1. ^ http://hdradio.com/station_guides/widget.php?id=70 Archived September 27, 2015, at the Wayback Machine HD Guide for Cleveland
  2. ^ a b "1961-61 Broadcasting Yearbook (page 279)" (PDF). AmericanRadioHistory.com. David Gleason on the Web. 2010. Retrieved 2011.[permanent dead link]
  3. ^ "Station Guide: WSRS-FM". Cleveland Broadcast Radio Archives. Mike Olszewski & SofTrends, Inc. 2002. Retrieved 2010.
  4. ^ "1959 Broadcasting Yearbook" (PDF). AmericanRadioHistory.com. David Gleason on the Web. 2010. Retrieved 2010.[permanent dead link]
  5. ^ "1960 Broadcasting Yearbook" (PDF). AmericanRadioHistory.com. David Gleason on the Web. 2010. Retrieved 2010.[permanent dead link]
  6. ^ Frank, Michelle (November 1969). "Cool! Calm! Contented! Calamity!". TV Radio Mirror. Retrieved 2019.
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  8. ^ "1972 Broadcasting Yearbook" (PDF). AmericanRadioHistory.com. David Gleason on the Web. 2010. Retrieved 2010.[permanent dead link]
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  10. ^ WebMasters, Mike Olszewski (March 4, 2002). "Cleveland, Ohio Broadcast Radio Archives Project". Cleve-radio.com. Retrieved 2014.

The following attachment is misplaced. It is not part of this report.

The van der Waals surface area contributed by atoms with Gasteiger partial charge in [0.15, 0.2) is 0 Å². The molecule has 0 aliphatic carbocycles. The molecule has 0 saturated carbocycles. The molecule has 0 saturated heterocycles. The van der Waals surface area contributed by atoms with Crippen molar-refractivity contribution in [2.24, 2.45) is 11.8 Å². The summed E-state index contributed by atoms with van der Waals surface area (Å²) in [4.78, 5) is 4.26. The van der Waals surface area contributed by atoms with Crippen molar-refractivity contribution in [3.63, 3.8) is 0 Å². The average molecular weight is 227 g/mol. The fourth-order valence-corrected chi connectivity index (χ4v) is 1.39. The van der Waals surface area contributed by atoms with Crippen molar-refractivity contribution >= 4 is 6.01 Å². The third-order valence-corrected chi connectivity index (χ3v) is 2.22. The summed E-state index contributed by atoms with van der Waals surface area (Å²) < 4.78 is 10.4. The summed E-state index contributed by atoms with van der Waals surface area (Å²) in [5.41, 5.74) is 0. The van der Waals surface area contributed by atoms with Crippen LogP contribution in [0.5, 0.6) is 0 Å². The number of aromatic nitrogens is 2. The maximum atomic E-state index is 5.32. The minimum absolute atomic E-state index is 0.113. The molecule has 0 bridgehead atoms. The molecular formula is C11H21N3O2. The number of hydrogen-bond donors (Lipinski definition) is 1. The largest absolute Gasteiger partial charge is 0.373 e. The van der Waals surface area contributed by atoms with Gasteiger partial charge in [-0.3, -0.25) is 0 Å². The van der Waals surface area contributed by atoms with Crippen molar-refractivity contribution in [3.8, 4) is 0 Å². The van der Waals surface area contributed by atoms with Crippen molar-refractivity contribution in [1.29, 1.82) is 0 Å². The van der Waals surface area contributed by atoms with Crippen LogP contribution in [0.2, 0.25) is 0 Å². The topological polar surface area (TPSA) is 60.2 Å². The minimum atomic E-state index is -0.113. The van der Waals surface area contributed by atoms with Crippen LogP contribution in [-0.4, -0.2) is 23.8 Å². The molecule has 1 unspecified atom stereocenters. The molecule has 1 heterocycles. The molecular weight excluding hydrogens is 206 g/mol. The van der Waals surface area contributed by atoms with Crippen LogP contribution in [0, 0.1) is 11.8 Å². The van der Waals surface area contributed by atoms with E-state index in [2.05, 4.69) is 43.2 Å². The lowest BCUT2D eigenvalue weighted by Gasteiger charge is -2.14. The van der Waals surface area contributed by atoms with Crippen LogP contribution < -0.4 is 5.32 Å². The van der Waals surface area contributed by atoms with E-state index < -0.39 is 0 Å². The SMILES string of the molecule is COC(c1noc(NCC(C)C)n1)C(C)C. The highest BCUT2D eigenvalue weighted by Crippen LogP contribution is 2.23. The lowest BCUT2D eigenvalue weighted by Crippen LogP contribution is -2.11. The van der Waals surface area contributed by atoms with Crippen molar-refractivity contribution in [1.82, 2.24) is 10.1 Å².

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  14. ^ Kriak, Charlie. "LeeAnn Sommers - A Storied Career Behind the Mic - Cleveland Country Magazine". Retrieved 2020.
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  16. ^ Petkovic, John; Dealer, The Plain (June 25, 2014). "Gay Cleveland through the decades: The clubs, queens and music that brought gay culture into the mainstream". cleveland. Retrieved 2020.
  17. ^ "Company News; Chancellor Media to Buy Six Cleveland Radio Stations". Associated Press. August 13, 1998. Retrieved 2018 – via NYTimes.com.
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  20. ^ http://www.americanradiohistory.com/Archive-RandR/2000s/2001/RR-2001-06-01.pdf
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  26. ^ "About - Inner Sanctum". Inner Sanctum - Cleveland's Music Showcase. WordPress.com. 2010. Archived from the original on December 6, 2008. Retrieved 2010. The Inner Sanctum is an award winning weekly local and regional music showcase in Cleveland, OH that airs live every Sunday night at 10 pm eastern on Radio 92.3 FM
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  53. ^ "The Haslam Era: The Cleveland Browns Will Have a New Broadcasting Home in 2013". Buckeye State Sports. Retrieved 2014.
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  55. ^ "Jeff Phelps To Call Browns Preseason Games; Team Announces Radio Network Programming". cbslocal.com. August 6, 2014. Retrieved 2018.

External links